This compact SUV is Jag’s smallest model, and starts from $193,999 with COE
Amongst the premium car manufacturers, Jaguar was one of the last to join the SUV fray, first in the mid-size, and now in the compact class too. Still, better late than never, and Jaguar has arrived in some style.
As its name suggests, the E-Pace is the smaller brother to the handsome F-Pace, pitched to do battle against rivals like the BMW X1 and new X2, Audi Q3 and Volvo XC40. Unlike many other brands, the ‘E’ in its name does not refer to electric power; in Singapore, the E-Pace is petrol-powered only.
The E-Pace will be available in three versions: S, First Edition, and SE R-Dynamic, priced at $193,999, $225,999 and $232,999, all with Certificate of Entitlement.
Depending on trim, the E-Pace is powered by one of two variants of the same 2.0-litre turbocharged Ingenium engine: the S and First Edition get the P250 spec engine with 249hp and 365Nm, while the R-Dynamic gets the P300 spec with 300hp and 400Nm. All come with all-wheel drive and a nine-speed automatic gearbox, and 0-100km/h acceleration figures are 7.0 and 6.4 seconds respectively.
Standard equipment across all trim levels include: lane departure warning with lane keep assist, cruise control, 360-degree parking sensors, automated park assist, LED headlights, hands-free tailgate, and a 10-inch infotainment touchscreen with navigation.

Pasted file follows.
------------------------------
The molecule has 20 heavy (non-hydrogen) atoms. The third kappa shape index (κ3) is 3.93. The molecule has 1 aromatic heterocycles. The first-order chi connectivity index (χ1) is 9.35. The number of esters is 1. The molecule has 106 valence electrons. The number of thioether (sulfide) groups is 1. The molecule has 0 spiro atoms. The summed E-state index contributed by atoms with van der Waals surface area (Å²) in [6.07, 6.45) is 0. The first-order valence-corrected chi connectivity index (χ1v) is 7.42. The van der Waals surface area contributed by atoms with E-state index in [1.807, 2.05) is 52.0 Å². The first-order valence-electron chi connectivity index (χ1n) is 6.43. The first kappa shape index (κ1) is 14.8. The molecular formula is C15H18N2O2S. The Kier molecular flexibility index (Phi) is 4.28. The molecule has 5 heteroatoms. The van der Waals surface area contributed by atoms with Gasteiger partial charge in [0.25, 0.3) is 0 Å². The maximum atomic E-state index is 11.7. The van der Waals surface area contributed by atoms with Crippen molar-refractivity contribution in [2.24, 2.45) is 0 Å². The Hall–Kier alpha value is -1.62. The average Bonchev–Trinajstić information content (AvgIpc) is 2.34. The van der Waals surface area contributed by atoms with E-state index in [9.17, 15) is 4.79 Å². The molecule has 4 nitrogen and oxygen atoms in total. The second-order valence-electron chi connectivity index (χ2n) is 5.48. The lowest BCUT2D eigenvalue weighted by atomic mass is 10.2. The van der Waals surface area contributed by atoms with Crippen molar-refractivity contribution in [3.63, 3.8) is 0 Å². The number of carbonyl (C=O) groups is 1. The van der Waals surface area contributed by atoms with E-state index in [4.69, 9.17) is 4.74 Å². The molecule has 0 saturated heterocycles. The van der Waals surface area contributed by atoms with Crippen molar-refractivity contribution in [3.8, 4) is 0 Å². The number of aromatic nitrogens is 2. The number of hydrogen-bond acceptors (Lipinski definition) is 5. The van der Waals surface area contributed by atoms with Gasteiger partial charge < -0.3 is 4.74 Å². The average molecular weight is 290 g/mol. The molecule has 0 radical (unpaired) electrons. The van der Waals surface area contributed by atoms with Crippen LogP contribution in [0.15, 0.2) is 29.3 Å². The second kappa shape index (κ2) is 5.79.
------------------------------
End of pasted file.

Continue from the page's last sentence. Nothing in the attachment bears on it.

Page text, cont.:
Step up to SE R-Dynamic, and you get a more aggressive bodykit, 19-inch wheels and sports seats in addition to blind spot monitoring, rear cross-traffic alert, adaptive cruise control, 14-way powered front seats and 11-speaker Meridian sound system. If you splash out for the First Edition (the red car in these pictures, and available for the first year of sales only), you also get a heads-up display, a panoramic roof, a waterproof Activity Key wristband (so you can lock your main key inside during outdoor activities), and 20-inch wheels.
As the smallest vehicle in the range, Jaguar makes some bold claims about the E-Pace packing the design and performance of a sports car. We won’t know about the latter till we’ve driven it, but on the design front those claims are warranted. A number of design cues have made their way over from the F-Type sports car, including the “teardrop” shape of the side windows, the tapering of the roofline towards the rear and the shape and positioning of the headlights.
For most of the company’s history, Jaguar has been known as a purveyor of fine-handling cars, and despite having a high ride height, the E-Pace should continue that tradition, having spent some development time at the Nurburgring and at the high-speed Nardo test track in Italy.
It also features a system called Active Driveline AWD, which is able to actively distribute torque between the axles, with two clutches in the rear axle allowing up to 100 percent of torque to be apportioned to either wheel. During cornering, the software analyses yaw rate, throttle position, steering angle and lateral acceleration, and will pre-emptively distribute torque to the outside wheels for a more neutral handling balance. On low friction surfaces, Active Driveline even allows for power-on oversteer and controlled drifts.
The E-Pace is a handsome-looking proposition, and on paper at least seems to have its competitors licked on speed, but in price-sensitive Singapore, is hampered by the lack of a low-cost, low-powered engine option. Only time will tell if its combination of style and performance will be able to overcome this disadvantage.